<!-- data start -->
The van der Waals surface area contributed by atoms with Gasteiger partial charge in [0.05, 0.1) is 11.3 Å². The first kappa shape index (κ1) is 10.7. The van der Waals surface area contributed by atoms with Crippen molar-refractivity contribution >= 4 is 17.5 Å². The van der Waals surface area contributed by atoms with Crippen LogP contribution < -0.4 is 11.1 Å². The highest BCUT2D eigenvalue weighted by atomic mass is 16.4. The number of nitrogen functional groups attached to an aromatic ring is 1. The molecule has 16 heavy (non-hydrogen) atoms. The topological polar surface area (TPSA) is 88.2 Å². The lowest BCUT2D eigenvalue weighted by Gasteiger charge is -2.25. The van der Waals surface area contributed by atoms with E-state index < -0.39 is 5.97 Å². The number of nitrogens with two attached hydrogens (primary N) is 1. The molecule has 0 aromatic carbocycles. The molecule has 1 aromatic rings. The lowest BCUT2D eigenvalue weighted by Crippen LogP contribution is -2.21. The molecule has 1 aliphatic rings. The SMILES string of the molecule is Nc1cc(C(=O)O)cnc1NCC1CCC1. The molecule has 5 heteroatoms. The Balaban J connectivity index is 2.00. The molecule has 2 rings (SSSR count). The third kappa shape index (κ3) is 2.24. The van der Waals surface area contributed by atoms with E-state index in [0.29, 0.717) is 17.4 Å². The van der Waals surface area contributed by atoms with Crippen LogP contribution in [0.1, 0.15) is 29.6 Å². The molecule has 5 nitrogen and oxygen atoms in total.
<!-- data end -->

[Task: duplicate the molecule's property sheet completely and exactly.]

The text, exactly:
The van der Waals surface area contributed by atoms with Gasteiger partial charge in [0.05, 0.1) is 11.3 Å². The first kappa shape index (κ1) is 10.7. The van der Waals surface area contributed by atoms with Crippen molar-refractivity contribution >= 4 is 17.5 Å². The van der Waals surface area contributed by atoms with Crippen LogP contribution < -0.4 is 11.1 Å². The highest BCUT2D eigenvalue weighted by atomic mass is 16.4. The number of nitrogen functional groups attached to an aromatic ring is 1. The molecule has 16 heavy (non-hydrogen) atoms. The topological polar surface area (TPSA) is 88.2 Å². The lowest BCUT2D eigenvalue weighted by Gasteiger charge is -2.25. The van der Waals surface area contributed by atoms with E-state index < -0.39 is 5.97 Å². The number of nitrogens with two attached hydrogens (primary N) is 1. The molecule has 0 aromatic carbocycles. The molecule has 1 aromatic rings. The lowest BCUT2D eigenvalue weighted by Crippen LogP contribution is -2.21. The molecule has 1 aliphatic rings. The SMILES string of the molecule is Nc1cc(C(=O)O)cnc1NCC1CCC1. The molecule has 5 heteroatoms. The Balaban J connectivity index is 2.00. The molecule has 2 rings (SSSR count). The third kappa shape index (κ3) is 2.24. The van der Waals surface area contributed by atoms with E-state index in [0.29, 0.717) is 17.4 Å². The van der Waals surface area contributed by atoms with Crippen LogP contribution in [0.1, 0.15) is 29.6 Å². The molecule has 5 nitrogen and oxygen atoms in total.